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Democratic ticket for governor is most competitive in two decades

The most competitive Democratic gubernatorial primary since 1998 includes Paulette Jordan, Peter Dill and AJ Balukoff.
The most competitive Democratic gubernatorial primary since 1998 includes Paulette Jordan, Peter Dill and AJ Balukoff.

Idaho has not had a competitive Democratic gubernatorial race since 1998, when four candidates vied for their party’s nomination.

Every Democratic primary since has featured a longtime party operative and an unsuccessful underdog challenger. Jerry Brady ran in 2002 and 2006; Keith Allred in 2010; and AJ Balukoff in 2014. And in each case, the Democratic gubernatorial nominee got promptly trounced by the GOP gubernatorial nominee in the general election.

But Idaho’s 2018 Democratic primary is shaping up to not only be competitive, but to have a different tone and tenor from past elections.

Three candidates are vying for the nomination: Boise businessman and school district trustee AJ Balukoff; Emmett organic farmer and attorney Peter Dill; and North Idaho former tribal council and state Legislature member Paulette Jordan.

All three candidates share similar platforms: protect air, soil and water and preserve public lands; make health care accessible; educate our children well; repair and improve infrastructure; broaden economic opportunities; and address rural shortfalls. None of the three are clamoring for major tax increases to accomplish this. All agree the state can do a better job of spending the money it already has.

But, when you look beyond platforms and talking points, the candidates are remarkably different.

Jordan, 38, is almost half the age of Balukoff, who is 72.

Jordan first ran for an elected position at age 29 (she won); Balukoff did not take an elected seat until he was 51.

Balukoff was 68 when he unsuccessfully challenged Gov. Butch Otter in the 2014 election; that same election, Jordan won a seat in the Idaho Legislature at age 34.

For Dill, 63, this is his first run for elected office.

While all three names will appear on the Democratic primary ballot, only two of the candidates are party-sanctioned: Balukoff and Jordan.

“The Democratic Party a month ago sent me a letter saying they would not provide support for my campaign and they took my information off the Democratic Party website,” Dill said. “They said I was not a recognized Democrat in some set of circles.”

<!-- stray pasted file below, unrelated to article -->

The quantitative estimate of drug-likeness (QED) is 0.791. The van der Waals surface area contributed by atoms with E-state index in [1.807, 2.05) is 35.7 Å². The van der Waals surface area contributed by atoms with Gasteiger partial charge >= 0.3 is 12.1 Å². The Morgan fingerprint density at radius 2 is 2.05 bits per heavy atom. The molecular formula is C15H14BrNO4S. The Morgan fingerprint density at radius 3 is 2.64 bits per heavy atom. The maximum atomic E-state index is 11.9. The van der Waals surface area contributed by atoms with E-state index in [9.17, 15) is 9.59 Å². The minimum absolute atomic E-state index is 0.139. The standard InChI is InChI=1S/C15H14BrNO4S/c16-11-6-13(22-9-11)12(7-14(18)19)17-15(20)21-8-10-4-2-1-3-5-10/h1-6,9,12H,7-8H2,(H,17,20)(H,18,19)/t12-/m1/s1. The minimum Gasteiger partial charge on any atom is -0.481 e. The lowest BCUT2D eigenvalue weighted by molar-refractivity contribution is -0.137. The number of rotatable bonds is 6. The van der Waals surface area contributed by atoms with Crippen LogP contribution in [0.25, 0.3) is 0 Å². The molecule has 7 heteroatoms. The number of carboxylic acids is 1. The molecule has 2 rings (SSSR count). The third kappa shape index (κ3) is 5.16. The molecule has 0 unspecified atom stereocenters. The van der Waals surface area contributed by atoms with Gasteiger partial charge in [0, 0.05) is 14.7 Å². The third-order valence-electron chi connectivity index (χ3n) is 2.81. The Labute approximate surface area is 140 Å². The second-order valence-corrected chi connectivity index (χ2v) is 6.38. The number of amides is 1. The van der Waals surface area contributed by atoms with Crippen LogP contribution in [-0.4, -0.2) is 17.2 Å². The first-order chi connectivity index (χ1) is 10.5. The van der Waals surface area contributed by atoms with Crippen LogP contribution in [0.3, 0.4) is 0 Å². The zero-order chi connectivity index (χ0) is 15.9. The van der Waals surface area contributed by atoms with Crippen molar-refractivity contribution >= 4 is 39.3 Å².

Balukoff is self-funding his campaign, as he did in 2014, when he put $3.6 million into his own campaign. So far this campaign, he has donated $2.35 million to himself, in addition to receiving about $65,000 from individual donors.

Dill, too, is funding his own campaign, although at a much more frugal level. He has donated $15,000 to himself and received two individual contributions totaling $200.

Jordan has embarked on a statewide grass-roots campaign. Her most recent campaign finance report cites nearly 2,800 contributions of less than $50 along with about 1,000 contributions ranging from $50 to $5,000, for a total of $367,855.

Through a series of Facebook live interviews and its online voter guide questionnaire, the Statesman got to learn more about these three candidates.

AJ Balukoff wants Idaho to scroll up

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Since moving to Boise in 1982, AJ Balukoff has maintained a steady presence within the city’s civic, education and business communities.

He has held his elected seat on the Boise School District board for more than 20 years; he has served more than a decade on St. Luke’s board. He has owned and operated several businesses, including Balukoff, Lindstrom and Co., an accounting firm, and AJ's Health Clubs, a string of fitness centers. He co-owns The Grove Hotel and the Idaho Steelheads hockey team.

Balukoff likens the governor's job to being the chief executive officer of a company. The governor is the CEO of the state, he said.

“I think the experience I have had in business as a CEO, as a business owner and in creating jobs helps prepare me for the job of being governor," he said. “And then I’ve had really good experience in two industries that are some of the main focus of our state government and that’s education and healthcare.”